The Race to Save California’s Endangered White Abalone
They are the only abalone species that live more than 200 feet deep.
- CategoryLife Outside
The California coast was once home to millions of white abalone, a sea snail that became a popular delicacy to epicureans. A combination of overconsumption, natural predators and ocean warming has reduced the population to nearly none. In 2001, it became the first marine invertebrate to be listed as a federal endangered species.
According to the Los Angeles Times, “Abalone once were to California what lobster is to Maine and blue crab to Maryland, so plentiful they stacked one on top of another like colorful paving stones. Californians held abalone bakes, spun abalone folk tales, sang abalone love songs. They grew large and hardy and fetched extraordinary prices. One diver once said it was like pulling $100 bills from the seafloor.”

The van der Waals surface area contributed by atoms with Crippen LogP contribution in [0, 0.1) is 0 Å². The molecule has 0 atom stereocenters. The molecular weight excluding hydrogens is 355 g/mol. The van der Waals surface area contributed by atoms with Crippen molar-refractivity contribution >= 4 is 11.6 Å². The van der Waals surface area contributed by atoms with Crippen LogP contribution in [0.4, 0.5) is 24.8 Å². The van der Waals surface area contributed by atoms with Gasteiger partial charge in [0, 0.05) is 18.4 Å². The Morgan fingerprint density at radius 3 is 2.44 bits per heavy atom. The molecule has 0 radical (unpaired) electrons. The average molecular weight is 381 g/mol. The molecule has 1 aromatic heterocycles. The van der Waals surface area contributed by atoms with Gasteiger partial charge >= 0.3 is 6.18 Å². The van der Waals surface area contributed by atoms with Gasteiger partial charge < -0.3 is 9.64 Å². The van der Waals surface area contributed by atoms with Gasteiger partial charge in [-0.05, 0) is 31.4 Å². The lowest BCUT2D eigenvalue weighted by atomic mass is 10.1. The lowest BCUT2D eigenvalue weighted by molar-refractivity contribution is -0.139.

Now that 99% of the population has vanished, scientists, aquarists, farmers and retired divers have worked together to save the white abalone from extinction, and perhaps even stage a comeback. But is it too late?
Read about the white abalone and the threat to its survival here.
While Sonoma and Napa fight over bottle bragging rights, we’re hitting the California Cheese Trail via a nifty app.